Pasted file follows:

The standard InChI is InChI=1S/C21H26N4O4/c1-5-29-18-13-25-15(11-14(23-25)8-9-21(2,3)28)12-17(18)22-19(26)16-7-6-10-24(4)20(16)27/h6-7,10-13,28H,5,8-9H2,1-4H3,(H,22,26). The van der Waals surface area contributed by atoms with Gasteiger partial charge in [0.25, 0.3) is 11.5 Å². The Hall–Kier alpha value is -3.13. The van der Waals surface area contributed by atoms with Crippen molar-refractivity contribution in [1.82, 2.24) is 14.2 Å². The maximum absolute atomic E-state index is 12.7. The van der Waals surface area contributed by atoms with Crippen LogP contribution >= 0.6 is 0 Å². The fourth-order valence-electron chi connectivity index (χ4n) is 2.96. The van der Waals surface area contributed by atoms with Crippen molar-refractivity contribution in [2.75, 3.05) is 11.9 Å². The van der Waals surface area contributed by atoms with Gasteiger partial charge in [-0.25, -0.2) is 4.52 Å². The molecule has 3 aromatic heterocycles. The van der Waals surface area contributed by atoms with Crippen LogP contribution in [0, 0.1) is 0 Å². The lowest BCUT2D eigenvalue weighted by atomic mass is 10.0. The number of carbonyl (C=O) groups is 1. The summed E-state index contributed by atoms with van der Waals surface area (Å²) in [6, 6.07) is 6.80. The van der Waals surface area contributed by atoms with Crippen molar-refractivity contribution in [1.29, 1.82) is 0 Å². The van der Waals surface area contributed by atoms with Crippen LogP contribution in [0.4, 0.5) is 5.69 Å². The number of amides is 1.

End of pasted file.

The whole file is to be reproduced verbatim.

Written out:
The standard InChI is InChI=1S/C21H26N4O4/c1-5-29-18-13-25-15(11-14(23-25)8-9-21(2,3)28)12-17(18)22-19(26)16-7-6-10-24(4)20(16)27/h6-7,10-13,28H,5,8-9H2,1-4H3,(H,22,26). The van der Waals surface area contributed by atoms with Gasteiger partial charge in [0.25, 0.3) is 11.5 Å². The Hall–Kier alpha value is -3.13. The van der Waals surface area contributed by atoms with Crippen molar-refractivity contribution in [1.82, 2.24) is 14.2 Å². The maximum absolute atomic E-state index is 12.7. The van der Waals surface area contributed by atoms with Crippen LogP contribution >= 0.6 is 0 Å². The fourth-order valence-electron chi connectivity index (χ4n) is 2.96. The van der Waals surface area contributed by atoms with Crippen molar-refractivity contribution in [2.75, 3.05) is 11.9 Å². The van der Waals surface area contributed by atoms with Gasteiger partial charge in [-0.25, -0.2) is 4.52 Å². The molecule has 3 aromatic heterocycles. The van der Waals surface area contributed by atoms with Crippen LogP contribution in [0, 0.1) is 0 Å². The lowest BCUT2D eigenvalue weighted by atomic mass is 10.0. The number of carbonyl (C=O) groups is 1. The summed E-state index contributed by atoms with van der Waals surface area (Å²) in [6, 6.07) is 6.80. The van der Waals surface area contributed by atoms with Crippen molar-refractivity contribution in [1.29, 1.82) is 0 Å². The van der Waals surface area contributed by atoms with Crippen LogP contribution in [0.4, 0.5) is 5.69 Å². The number of amides is 1.